Style Encoding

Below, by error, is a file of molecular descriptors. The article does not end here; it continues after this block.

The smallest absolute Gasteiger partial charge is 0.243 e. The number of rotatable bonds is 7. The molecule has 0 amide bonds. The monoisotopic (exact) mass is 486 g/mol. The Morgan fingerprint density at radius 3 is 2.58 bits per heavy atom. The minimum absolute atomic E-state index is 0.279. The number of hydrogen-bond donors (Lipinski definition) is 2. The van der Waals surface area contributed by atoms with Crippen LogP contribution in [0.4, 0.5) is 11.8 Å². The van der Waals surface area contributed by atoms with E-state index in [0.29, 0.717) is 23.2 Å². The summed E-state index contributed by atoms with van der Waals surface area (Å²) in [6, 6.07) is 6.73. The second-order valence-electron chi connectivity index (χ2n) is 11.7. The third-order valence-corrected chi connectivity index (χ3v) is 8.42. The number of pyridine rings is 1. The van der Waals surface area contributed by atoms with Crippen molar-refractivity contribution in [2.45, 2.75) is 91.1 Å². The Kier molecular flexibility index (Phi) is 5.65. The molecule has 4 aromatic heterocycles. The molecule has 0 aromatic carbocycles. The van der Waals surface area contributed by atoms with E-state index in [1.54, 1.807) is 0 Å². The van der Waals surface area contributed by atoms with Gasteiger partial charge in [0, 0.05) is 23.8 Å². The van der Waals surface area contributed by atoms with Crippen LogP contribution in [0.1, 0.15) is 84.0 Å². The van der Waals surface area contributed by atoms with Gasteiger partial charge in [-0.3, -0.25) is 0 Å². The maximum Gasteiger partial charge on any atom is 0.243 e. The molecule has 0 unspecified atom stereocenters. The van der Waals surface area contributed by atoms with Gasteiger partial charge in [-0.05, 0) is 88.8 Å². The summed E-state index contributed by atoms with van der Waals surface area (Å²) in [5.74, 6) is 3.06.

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Besides a pair of tracks released by Swayzak on their 240 Volts label and some self-releases over the years, Codebase producer Tom Butcher's work had remained essentially unheard until the release of Style Encoding, his debut album for Force Inc. That's quite a big leap, certainly -- from unheard to techno elite. Yet if Butcher's resumé doesn't yet match that of his Force Inc peers, most of whom are among techno's elite, his style of electro-techno is no doubt on a par with that of his labelmates, if not perhaps even a bit more unique. Throughout this ten-song album, Butcher shows an evident debt to the Detroit techno school of beatmaking, as there's an omnipresent otherworldly feel to his melodies and a heavy reliance on good old-fashioned synthesizers. You can hear the electro influence in there as well. His rhythms are twisted and always intertwined -- bleepy synth lines intricately woven through b-boyish drum tracks and vice versa. A few tracks here stand out, especially the first two, "Collapse" and "Stripmine-2," which definitely catch your ear and get the party started, and quickly at that. Next is another great track, "Seek and Destroy," which slows the tempo down a bit and puts you in chill mode with some drawn-out melodic passages. From there, "Sharpshooter" again perks your ears up a bit with its high-gear electro sound -- modulated robot vocals and everything -- and then later "Stint" closes the album beautifully with eight heavenly minutes of textbook Detroitness. Clocking in reasonably at just under an hour, Style Encoding unveils a promising future for Butcher's Codebase moniker. The Seattle-based producer doesn't overreach here and doesn't bandwagon-jump, either; rather, he quietly acknowledges his roots yet embarks on his own path and carves out his own niche.

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